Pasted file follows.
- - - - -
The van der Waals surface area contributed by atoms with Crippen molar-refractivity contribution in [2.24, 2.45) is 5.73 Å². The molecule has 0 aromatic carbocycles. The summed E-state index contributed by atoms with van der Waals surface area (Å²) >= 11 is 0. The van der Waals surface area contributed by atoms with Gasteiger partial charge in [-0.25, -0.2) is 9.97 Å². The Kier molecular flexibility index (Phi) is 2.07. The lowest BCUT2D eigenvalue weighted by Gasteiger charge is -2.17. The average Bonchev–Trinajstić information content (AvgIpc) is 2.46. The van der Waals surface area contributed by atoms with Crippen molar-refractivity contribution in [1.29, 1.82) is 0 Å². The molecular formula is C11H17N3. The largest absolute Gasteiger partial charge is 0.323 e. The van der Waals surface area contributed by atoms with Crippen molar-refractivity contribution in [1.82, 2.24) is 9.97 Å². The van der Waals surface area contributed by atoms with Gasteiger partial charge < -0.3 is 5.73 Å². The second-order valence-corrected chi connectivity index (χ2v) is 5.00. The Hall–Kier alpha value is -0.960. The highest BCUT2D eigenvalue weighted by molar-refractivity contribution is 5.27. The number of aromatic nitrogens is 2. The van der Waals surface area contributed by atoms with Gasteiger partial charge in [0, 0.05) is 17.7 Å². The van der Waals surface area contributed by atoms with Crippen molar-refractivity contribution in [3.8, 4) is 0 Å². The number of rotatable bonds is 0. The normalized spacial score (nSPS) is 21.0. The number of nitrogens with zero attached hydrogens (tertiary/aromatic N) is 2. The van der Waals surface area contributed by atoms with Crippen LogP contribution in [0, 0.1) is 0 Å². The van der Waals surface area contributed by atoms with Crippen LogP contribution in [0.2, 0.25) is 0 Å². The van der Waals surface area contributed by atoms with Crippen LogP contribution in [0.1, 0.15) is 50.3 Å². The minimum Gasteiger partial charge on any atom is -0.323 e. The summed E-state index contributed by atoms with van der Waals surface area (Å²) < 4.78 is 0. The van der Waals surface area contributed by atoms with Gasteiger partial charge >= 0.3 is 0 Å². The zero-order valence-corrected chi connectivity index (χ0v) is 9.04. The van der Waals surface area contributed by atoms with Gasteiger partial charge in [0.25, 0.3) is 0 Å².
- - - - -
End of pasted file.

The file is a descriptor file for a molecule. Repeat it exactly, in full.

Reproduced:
The van der Waals surface area contributed by atoms with Crippen molar-refractivity contribution in [2.24, 2.45) is 5.73 Å². The molecule has 0 aromatic carbocycles. The summed E-state index contributed by atoms with van der Waals surface area (Å²) >= 11 is 0. The van der Waals surface area contributed by atoms with Gasteiger partial charge in [-0.25, -0.2) is 9.97 Å². The Kier molecular flexibility index (Phi) is 2.07. The lowest BCUT2D eigenvalue weighted by Gasteiger charge is -2.17. The average Bonchev–Trinajstić information content (AvgIpc) is 2.46. The van der Waals surface area contributed by atoms with Crippen molar-refractivity contribution in [1.29, 1.82) is 0 Å². The molecular formula is C11H17N3. The largest absolute Gasteiger partial charge is 0.323 e. The van der Waals surface area contributed by atoms with Crippen molar-refractivity contribution in [1.82, 2.24) is 9.97 Å². The van der Waals surface area contributed by atoms with Gasteiger partial charge < -0.3 is 5.73 Å². The second-order valence-corrected chi connectivity index (χ2v) is 5.00. The Hall–Kier alpha value is -0.960. The highest BCUT2D eigenvalue weighted by molar-refractivity contribution is 5.27. The number of aromatic nitrogens is 2. The van der Waals surface area contributed by atoms with Gasteiger partial charge in [0, 0.05) is 17.7 Å². The van der Waals surface area contributed by atoms with Crippen molar-refractivity contribution in [3.8, 4) is 0 Å². The number of rotatable bonds is 0. The normalized spacial score (nSPS) is 21.0. The number of nitrogens with zero attached hydrogens (tertiary/aromatic N) is 2. The van der Waals surface area contributed by atoms with Crippen LogP contribution in [0, 0.1) is 0 Å². The van der Waals surface area contributed by atoms with Crippen LogP contribution in [0.2, 0.25) is 0 Å². The van der Waals surface area contributed by atoms with Crippen LogP contribution in [0.1, 0.15) is 50.3 Å². The minimum Gasteiger partial charge on any atom is -0.323 e. The summed E-state index contributed by atoms with van der Waals surface area (Å²) < 4.78 is 0. The van der Waals surface area contributed by atoms with Gasteiger partial charge >= 0.3 is 0 Å². The zero-order valence-corrected chi connectivity index (χ0v) is 9.04. The van der Waals surface area contributed by atoms with Gasteiger partial charge in [0.25, 0.3) is 0 Å².